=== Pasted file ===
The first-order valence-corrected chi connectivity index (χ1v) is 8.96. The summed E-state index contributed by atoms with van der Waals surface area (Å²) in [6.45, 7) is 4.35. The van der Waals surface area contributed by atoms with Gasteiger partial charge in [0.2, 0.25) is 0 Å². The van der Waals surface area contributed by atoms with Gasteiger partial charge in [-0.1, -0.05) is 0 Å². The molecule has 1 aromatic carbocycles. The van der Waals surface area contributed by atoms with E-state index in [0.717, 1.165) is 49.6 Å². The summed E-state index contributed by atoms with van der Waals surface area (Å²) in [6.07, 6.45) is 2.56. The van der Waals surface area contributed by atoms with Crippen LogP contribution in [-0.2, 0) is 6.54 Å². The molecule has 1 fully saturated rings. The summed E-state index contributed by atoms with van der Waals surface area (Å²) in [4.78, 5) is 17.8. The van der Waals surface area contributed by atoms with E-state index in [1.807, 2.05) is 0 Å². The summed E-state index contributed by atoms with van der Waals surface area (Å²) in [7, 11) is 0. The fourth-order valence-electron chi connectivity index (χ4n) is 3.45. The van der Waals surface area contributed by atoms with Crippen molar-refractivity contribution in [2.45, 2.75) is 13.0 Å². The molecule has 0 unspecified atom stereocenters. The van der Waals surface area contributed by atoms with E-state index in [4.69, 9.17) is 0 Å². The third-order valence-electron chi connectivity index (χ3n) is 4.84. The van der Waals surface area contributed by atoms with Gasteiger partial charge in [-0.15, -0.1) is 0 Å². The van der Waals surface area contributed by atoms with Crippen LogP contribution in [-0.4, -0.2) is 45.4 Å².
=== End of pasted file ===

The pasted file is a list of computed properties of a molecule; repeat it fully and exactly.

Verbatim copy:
The first-order valence-corrected chi connectivity index (χ1v) is 8.96. The summed E-state index contributed by atoms with van der Waals surface area (Å²) in [6.45, 7) is 4.35. The van der Waals surface area contributed by atoms with Gasteiger partial charge in [0.2, 0.25) is 0 Å². The van der Waals surface area contributed by atoms with Gasteiger partial charge in [-0.1, -0.05) is 0 Å². The molecule has 1 aromatic carbocycles. The van der Waals surface area contributed by atoms with E-state index in [0.717, 1.165) is 49.6 Å². The summed E-state index contributed by atoms with van der Waals surface area (Å²) in [6.07, 6.45) is 2.56. The van der Waals surface area contributed by atoms with Crippen LogP contribution in [-0.2, 0) is 6.54 Å². The molecule has 1 fully saturated rings. The summed E-state index contributed by atoms with van der Waals surface area (Å²) in [4.78, 5) is 17.8. The van der Waals surface area contributed by atoms with E-state index in [1.807, 2.05) is 0 Å². The summed E-state index contributed by atoms with van der Waals surface area (Å²) in [7, 11) is 0. The fourth-order valence-electron chi connectivity index (χ4n) is 3.45. The van der Waals surface area contributed by atoms with Crippen molar-refractivity contribution in [2.45, 2.75) is 13.0 Å². The molecule has 0 unspecified atom stereocenters. The van der Waals surface area contributed by atoms with E-state index in [4.69, 9.17) is 0 Å². The third-order valence-electron chi connectivity index (χ3n) is 4.84. The van der Waals surface area contributed by atoms with Gasteiger partial charge in [-0.15, -0.1) is 0 Å². The van der Waals surface area contributed by atoms with Crippen LogP contribution in [-0.4, -0.2) is 45.4 Å².